Police Abuse

Salt Lake City Police Shot a Teen During a Mental Health Wellness Check

"I don't feel good. Tell my mom I love her," the 13-year-old said immediately after being shot.


The Salt Lake City Police Department is facing another use-of-force controversy after shooting a distressed 13-year-old with mental health issues. (SLCPD)

According to a statement from the SLCPD, the teen's mother called 911 on September 4 to report that her son "was having a mental health issue and may be violent." The teen's mother provided additional information in the statement, saying that while her son did not like law enforcement, she believed police officers were the only ones she could call for help. When officers arrived, the teen's mother indicated that she wanted her son to go to a hospital to receive assistance.

After receiving information from the teen's mother, officers staged themselves around the home and knocked. Police body camera footage from the incident, available here, show the moments leading up to the shooting.

Officers pursued the teen, who fled from the house. After catching up with him, an officer shouts at the teen to "get on the ground." The teen continues to walk down the sidewalk. A few moments later, another command to "get on the ground" is issued just before an officer shoots the teen.

The shot teen is lays down on the sidewalk and tells the officers, "I don't feel good. Tell my mom I love her," while the officers shout at the teen to show his hands.

The shooting begins after 17:55 (content warning)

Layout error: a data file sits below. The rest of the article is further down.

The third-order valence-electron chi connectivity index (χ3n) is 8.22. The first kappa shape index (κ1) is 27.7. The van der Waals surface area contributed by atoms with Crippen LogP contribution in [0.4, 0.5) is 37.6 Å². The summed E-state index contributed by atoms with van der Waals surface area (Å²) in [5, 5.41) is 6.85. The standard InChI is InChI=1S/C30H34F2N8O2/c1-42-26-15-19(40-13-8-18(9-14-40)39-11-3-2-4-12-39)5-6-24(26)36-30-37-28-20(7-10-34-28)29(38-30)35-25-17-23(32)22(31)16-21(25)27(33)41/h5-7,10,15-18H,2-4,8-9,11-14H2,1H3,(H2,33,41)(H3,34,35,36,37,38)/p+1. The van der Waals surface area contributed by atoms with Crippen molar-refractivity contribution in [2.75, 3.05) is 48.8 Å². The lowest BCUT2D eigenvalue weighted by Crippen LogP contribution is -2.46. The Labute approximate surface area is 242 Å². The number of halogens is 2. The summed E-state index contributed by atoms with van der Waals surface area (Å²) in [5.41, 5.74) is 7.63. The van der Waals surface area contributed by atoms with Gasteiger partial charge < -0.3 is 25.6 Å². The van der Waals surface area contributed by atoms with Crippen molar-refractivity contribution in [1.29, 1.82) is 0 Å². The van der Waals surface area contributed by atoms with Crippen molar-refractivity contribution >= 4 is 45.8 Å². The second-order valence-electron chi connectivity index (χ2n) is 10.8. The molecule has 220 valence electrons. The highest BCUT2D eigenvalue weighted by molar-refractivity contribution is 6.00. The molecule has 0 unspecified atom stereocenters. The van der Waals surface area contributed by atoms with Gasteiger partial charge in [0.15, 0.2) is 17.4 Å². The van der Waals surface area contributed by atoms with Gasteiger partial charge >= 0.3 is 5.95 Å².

The statement says that officers handcuffed the teen and rendered aid "until medical professionals arrived and took over." The teen was later transported to a hospital.

The teen sustained injuries in his shoulder, ankles, and stomach.

The SLCPD statement also notes that all new officers receive a 40-hour course on mental health and policing.

"Topics include an overview of mental health conditions, medications, treatments, procedures and community resources," the statement reads. "Site visits and interactions with those who experience mental health issues help build officers' understanding and increase the likelihood of a positive outcome by utilizing available resources."

According to the SLCPD's use-of-force policy, officers are supposed to take into account a subject's "mental state or capacity" prior to using force.

The shooting will be investigated internally and by a civilian review board, and the department will not be commenting on the shooting any further.

The SLCPD is also facing criticism for an officer's decision to command a police dog to bite a man who was already on his knees and had his hands raised in the air. The department will now suspend its use of police dogs.